5 Training Considerations for Soccer Players

For the last year, life has been in soccer mode. Three brothers have fell in love with the sport, and suddenly it seems that half of my week is spent at the pitch. I'm not complaining. There is much to be enjoyed and learned.

I have a ways to go in understanding the nuances of strategy and technical skill. But I've trained and rehabbed a fair share of soccer players. I have studied physiology and all-out lived athletics since before I can remember. I know some things about helping athletes to stay healthy and improve performance.

I'm on threshold of soccer culture, devoted, but not yet fully immersed. It's a good perspective from which to pause and make note.

Here are 5 training consideration for soccer players (and their parents).

1. Game Changers are Like Lightening.

In soccer, like many sports, the moves of precision and power change games. The best players are fast on the fly and accelerate quickly in all directions. They create separation from other players, fill gaps, and close angles.

Of course, endurance is also important. Endurance is usually required for the athlete to be in a position to display precision and power. The best players repeatedly put on powerful starts, stops, and runs. The average player covers four to six miles in a 90-minute game. I would argue that sufficient endurance is relatively easy to achieve. And being that the far majority of actual in-match sprints are less than five seconds, athletes should devote more effort to improving peak speed and acceleration. It is my opinion that many high level soccer players are the ones able to maintain powerful speed and quickness despite all the endurance work they are put through.

But how does improvement in speed and quickness occur?

It does not happen through running timed miles, 120s, the beep test, or through cross training death circuits. I understand that these (and similar tests) are a common means for coaches to gauge an athlete's fitness level and separate the devoted, hardworking athletes from those who don't truly want to be there. But...

The effort may be somewhat misplaces. These methods are not the best ways for a given athlete to truly improve their peak speed and multidirectional acceleration.

In soccer, sustaining mediocre speed and acceleration for a full 90-minutes will usually get you beat. I understand the need for a preseason gauge of fitness and self descipline. But as far as physical demands, the bulk of training and some of the fitness tests should reflect the demands of the sport.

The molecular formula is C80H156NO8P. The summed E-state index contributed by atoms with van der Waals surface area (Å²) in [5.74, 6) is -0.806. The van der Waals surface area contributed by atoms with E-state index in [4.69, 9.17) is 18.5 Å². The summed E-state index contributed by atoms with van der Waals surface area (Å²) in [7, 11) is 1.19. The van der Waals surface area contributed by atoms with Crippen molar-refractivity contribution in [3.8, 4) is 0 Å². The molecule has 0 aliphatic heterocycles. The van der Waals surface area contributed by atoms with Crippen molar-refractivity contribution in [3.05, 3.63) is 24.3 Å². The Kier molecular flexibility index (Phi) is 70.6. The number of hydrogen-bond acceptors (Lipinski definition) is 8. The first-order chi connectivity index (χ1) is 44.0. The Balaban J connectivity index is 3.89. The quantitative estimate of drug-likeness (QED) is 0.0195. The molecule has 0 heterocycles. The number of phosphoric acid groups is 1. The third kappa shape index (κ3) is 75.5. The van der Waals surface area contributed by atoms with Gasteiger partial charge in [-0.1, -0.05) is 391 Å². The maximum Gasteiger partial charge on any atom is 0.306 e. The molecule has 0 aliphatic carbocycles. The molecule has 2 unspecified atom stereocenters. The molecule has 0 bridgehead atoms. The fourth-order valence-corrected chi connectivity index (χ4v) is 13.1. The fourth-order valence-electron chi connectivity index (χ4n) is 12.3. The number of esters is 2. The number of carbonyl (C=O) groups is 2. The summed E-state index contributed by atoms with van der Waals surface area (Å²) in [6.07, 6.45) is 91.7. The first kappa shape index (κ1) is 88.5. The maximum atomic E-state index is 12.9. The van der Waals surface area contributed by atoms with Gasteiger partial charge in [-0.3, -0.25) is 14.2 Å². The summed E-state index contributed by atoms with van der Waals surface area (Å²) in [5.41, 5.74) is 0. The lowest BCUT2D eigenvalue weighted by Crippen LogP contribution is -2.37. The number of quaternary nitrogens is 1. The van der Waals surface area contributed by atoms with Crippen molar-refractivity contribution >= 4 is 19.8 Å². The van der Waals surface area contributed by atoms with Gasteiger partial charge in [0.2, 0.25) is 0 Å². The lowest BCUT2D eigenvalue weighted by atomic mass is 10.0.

Loc walking with 190 lbs. For soccer.

2. Strength is important

Prominent sprinting coaches emphasize that while running technique has some role in improved sprinting, the critical element in peak speed and acceleration is being able to apply great amounts of force into the ground. The absolute best way to do this is through properly designed and implemented strength training programs. 
[For example: "Speed, as it turns out, may be misunderstood. Running fast has more to do with the force one applies to the ground than how quickly one can move the legs."]


Strength training improves lower extremity power and functional core strength. When this occurs without a drastic change in body mass, this directly translates to improved running economy and endurance. Proper training for soccer should not look like bodybuilding or competitive fitness events. Depending on the needs of an individual athlete, the training can be geared toward increasing strength and size versus power and neurological efficiency.

To say it plainly, some soccer players will stand to benefit from gaining quality size, while others may benefit from priming their nervous system without changes in size.

back glutes
Lats function with glutes. So train those rows, chin-ups, and deadlifts.
Upper body strength is also important. We are not seeking huge upper body swole muscle pump, which easily works against the athletes relative lower body endurance. But powerful shoulders help the athlete doll out and receive contact. A strong and stable core allows the athlete to leverage the hips for safe and efficient total body acceleration and deceleration. Strength training the core well requires more than a few sets of sit-ups and planks.

3. The foundation is important

More than fifteen years as a physical therapist has shown me that the far majority of athletes leave something "on the table" when it comes to performance. They may be strong but lack endurance or flexibility. They may be flexible but display poor control of fast movement. Their "slow footedness" has more to do with hip weakness than anything with the feet. They can static plank all day but the core is clearly weak when challenged to maintain alignment in functional positions. I could go on with examples.